Abstract: Existing data analytic techniques are mostly based on building the same one model of variable relations over the full ranges of all variable values, although relations of variables may exist only for certain values of variables or different relations exist for different values of variables. This speech introduces and describes the Partial-Value Association Discovery (PVAD) algorithm which discovers variable relations/associations that exist in partial ranges of variable values from large amounts of data in a computationally efficient way. The PVAD algorithm allows building a structural model of partial- and full-value variable associations in multiple layers that captures individual and interactive effects of multiple variables by learning from data. The applications of the PVAD algorithm to cyber attack detection and engineering retention are also presented

 

 Jun Wang, Professor, University of Central Florida, USA

Dr. Jun Wang is a Full Professor of Computer Engineering; and Director of the Computer Architecture and Storage Systems (CASS) Laboratory at the University of Central Florida, Orlando, FL, USA. He received his Ph.D. in Computer Science and Engineering from University of Cincinnati in 2002. He is the recipient of National Science Foundation Early Career Award 2009 and Department of Energy Early Career Principal Investigator Award 2005. He has authored over 120 publications in premier journals such as IEEE Transactions on Computers, IEEE Transactions on Parallel and Distributed Systems, and leading HPC and systems conferences such as VLDB, HPDC, EuroSys, IPDPS, ICS, Middleware, FAST. He has conducted extensive research in the areas of Computer Systems and High Performance Computing. His specific research interests include massive storage and file System in local, distributed and parallel systems environment. He has graduated 13Ph.D. students who upon their graduations were employed by major US IT corporations (e.g., Google, Microsoft, etc). He has served as numerous US NSF grant panelists and US DOE grant panelists and TPC members for many premier conferences. He has been serving on the editorial board for the IEEE transactions on parallel and distributed systems, and IEEE transactions on cloud computing. He is a general executive chair for IEEE DASC/DataCom/PIcom/CyberSciTech 2017, and has co-chaired technical programs in numerous computer systems conferences including the 20th IEEE International Conference on High Performance Computing and Communications (HPCC-2018), the 10th IEEE International Conference on Networking, Architecture, and Storage (NAS 2015), and 1st International Workshop on Storage and I/O Virtualization, Performance, Energy, Evaluation and Dependability (SPEED 2008) held together with HPCA.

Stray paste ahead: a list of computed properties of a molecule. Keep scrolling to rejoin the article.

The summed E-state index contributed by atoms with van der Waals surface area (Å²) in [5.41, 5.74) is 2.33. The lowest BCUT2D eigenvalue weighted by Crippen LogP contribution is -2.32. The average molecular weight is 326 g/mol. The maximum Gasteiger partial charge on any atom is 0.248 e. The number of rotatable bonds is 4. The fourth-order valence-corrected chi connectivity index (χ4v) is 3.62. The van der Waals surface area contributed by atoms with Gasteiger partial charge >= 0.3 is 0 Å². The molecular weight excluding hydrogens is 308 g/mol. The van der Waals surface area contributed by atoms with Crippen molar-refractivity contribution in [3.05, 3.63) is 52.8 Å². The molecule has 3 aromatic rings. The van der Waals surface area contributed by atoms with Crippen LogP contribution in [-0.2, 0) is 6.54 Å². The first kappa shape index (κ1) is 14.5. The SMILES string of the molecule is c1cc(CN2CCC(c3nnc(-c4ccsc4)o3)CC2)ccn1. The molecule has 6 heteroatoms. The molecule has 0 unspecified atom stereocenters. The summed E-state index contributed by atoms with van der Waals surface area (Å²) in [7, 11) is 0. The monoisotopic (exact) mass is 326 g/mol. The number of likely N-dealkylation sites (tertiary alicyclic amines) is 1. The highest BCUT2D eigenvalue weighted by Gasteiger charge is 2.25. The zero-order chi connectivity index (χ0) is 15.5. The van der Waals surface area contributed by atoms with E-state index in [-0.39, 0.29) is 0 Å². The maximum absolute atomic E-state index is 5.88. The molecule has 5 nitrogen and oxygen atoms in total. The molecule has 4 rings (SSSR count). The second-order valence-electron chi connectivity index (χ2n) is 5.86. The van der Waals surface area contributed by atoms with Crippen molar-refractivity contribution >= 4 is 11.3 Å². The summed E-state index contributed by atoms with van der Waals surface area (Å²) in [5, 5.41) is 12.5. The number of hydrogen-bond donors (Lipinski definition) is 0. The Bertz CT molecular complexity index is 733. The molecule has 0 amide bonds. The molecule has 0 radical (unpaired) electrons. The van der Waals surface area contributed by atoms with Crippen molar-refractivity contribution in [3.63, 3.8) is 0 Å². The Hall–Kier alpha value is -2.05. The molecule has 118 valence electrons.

Speech title: Approximation and Sampling in Big Data and Big Learning 

Abstract: In this talk, we cover state of the art sampling techniques in big data and big learning era. One example is to enable both efficient and accurate approximations on arbitrary sub-datasets of a large dataset. Due to the prohibitive storage overhead of caching offline samples for each sub-dataset, existing offline sample based systems provide high accuracy results for only a limited number of sub-datasets, such as the popular ones. On the other hand, current online sample based approximation systems, which generate samples at runtime, do not take into account the uneven storage distribution of a sub-dataset. They work well for uniform distribution of a sub-dataset while suffer low sampling efficiency and poor estimation accuracy on unevenly distributed sub-datasets. 
To address the problem, we develop a distribution aware method called Sapprox. Our idea is to collect the occurrences of a sub-dataset at each logical partition of a dataset (storage distribution) in the distributed system, and make good use of such information to facilitate online sampling. There are three thrusts in Sapprox. First, we develop a probabilistic map to reduce the exponential number of recorded sub-datasets to a linear one. Second, we apply the cluster sampling with unequal probability theory to implement a distribution-aware sampling method for efficient online sub-dataset sampling. Third, we quantitatively derive the optimal sampling unit size in a distributed file system by associating it with approximation costs and accuracy. We have implemented Sapprox into Hadoop ecosystem as an example system and open sourced it on GitHub. Our comprehensive experimental results show that Sapprox can achieve a speedup by up to a factor of 20 over the precise execution.